For Arizona Medical Marijuana Users, Your Car is Not a Private Place

The Arizona Medical Marijuana Act (AMMA) does not grant immunity to card holders smoking marijuana in a public place, including if you want to “toke up” inside your car before a concert. 

The Arizona Court of Appeals Division One, Affirmed Judge Michael Gordon’s Superior Court Ruling in State v. Tagge.  After a bench trial, Judge Gordon convicted the defendants of misdemeanor marijuana and paraphernalia offenses and imposed six months’ unsupervised probation.

Matthew and Elena Tagge appealed their convictions, maintaining that they were immune from prosecution because they are AMMA card holders. 

The Tagges were heading to a music festival in Mesa, Arizona when they parked their vehicle in a lot owned by the City of Mesa and self-medicated before the event.   Two undercover police officers were sitting in the vehicle next to the Tagges and observed them smoking in the car. The police ordered the Tagges out of the vehicle and seized the pipe and approximately one gram of marijuana.  

The Tagges’ basis for appeal was that the parking lot itself was not a public place within the meaning of the AMMA. And if it was, they were inside their closed private vehicle.  

Arizona’s Revised Statutes state that, A qualifying patient may not possess or use marijuana “[o]n a school bus,” “[o]n the grounds of any preschool or primary or secondary school,” or “[i]n any correctional facility.” A.R.S. § 36-2802(B). And a qualifying patient may not smoke marijuana “[o]n any form of public transportation” or “[i]n any public place.” A.R.S. § 36-2802(C).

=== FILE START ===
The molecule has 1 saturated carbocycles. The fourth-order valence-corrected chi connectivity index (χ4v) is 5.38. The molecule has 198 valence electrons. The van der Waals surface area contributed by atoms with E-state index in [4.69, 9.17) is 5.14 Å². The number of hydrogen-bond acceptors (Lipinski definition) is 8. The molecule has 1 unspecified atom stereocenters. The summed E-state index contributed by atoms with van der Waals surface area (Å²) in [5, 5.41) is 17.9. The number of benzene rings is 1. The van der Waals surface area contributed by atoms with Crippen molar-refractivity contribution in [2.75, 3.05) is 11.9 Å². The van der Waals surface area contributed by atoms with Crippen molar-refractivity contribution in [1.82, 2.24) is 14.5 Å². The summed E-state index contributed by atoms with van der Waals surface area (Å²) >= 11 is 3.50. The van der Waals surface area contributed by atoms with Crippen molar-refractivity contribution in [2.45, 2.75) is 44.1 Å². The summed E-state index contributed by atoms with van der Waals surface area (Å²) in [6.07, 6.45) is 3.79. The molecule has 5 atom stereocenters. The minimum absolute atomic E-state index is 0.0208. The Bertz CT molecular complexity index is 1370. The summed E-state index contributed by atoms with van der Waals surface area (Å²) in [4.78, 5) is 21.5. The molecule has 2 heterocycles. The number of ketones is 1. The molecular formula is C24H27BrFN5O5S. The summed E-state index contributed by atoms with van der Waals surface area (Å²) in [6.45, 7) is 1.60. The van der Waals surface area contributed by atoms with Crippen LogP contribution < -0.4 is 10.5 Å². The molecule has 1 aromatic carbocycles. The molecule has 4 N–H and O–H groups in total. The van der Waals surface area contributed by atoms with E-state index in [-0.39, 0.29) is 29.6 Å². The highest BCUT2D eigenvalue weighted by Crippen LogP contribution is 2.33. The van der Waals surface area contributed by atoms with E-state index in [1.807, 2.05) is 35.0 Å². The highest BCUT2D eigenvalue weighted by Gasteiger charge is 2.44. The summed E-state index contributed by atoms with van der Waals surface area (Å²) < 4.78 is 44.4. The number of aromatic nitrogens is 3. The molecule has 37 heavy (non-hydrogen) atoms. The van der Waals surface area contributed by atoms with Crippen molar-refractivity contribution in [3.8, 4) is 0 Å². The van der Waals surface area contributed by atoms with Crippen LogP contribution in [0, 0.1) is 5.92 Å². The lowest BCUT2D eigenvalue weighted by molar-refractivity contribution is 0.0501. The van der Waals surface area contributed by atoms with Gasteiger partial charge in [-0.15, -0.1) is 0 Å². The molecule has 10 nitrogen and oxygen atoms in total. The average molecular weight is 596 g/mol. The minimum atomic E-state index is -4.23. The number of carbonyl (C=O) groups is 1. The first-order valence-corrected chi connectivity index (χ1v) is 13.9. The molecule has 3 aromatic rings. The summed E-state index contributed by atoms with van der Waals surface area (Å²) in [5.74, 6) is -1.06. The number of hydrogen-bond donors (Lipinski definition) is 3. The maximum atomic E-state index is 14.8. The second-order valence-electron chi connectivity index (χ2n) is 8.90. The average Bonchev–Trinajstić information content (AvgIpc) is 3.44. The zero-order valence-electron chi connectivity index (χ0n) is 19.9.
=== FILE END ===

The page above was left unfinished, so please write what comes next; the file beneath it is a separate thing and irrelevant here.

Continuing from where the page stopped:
The Tagge Court stated: “[T]he interior of a vehicle is not a separate place distinct from the location in which the vehicle is found. The expedient of being enclosed in a vehicle parked in a public place does not, without more, remove a person from the public place. Criminal trespass, for example, is not decriminalized if a trespasser’s unauthorized presence on a property is inside a vehicle. Simply put, a location—including a public place—does not change its character when a person is present in a vehicle, rather than on foot.”

The Tagge Court relied on a Michigan Court of Appels case where a qualifying patient was cited for smoking in his car in a casino parking lot, finding he was not immune from prosecution.  People v. Carlton, 880 N.W.2d 803 (Mich. Ct. App. 2015).  That Court held: “that immunity from prosecution for smoking marijuana does not extend ‘to [qualifying patients] who smoke medical marijuana in a parking lot that is open to use by the general public, even when smoking inside a privately-owned vehicle, and even if the person’s smoking is not directly detectable by the members of the general public.’”  Id. at 809-10.  

The Tagges raised other arguments related to statutory interpretation and applicability under the Smoke-Free Arizona Act’s limited definition of “public place” but those arguments were unavailing and rejected by the Court.  The Court stated that the Tagges could have consumed the marijuana through other means but because they smoked it, they lost their immunity.  

Judge Swann, concurring, indicated that there may be a reasonable expectation of privacy that would allow qualifying patients to medicate by smoking in a different type of vehicle like a mobile home, but that will be for another day.  

If you’re an AMMA card holder, you are not immune from criminal prosecution for smoking marijuana in public places, including a school bus, school, jail, public transportation or a parking lot next to a music festival. 

Robert R. Northrop is an attorney at Parker Schwartz, PLLC and focuses his practice in Real Estate and Commercial Litigation. He can be reached by phone at 602-282-0477 and by email at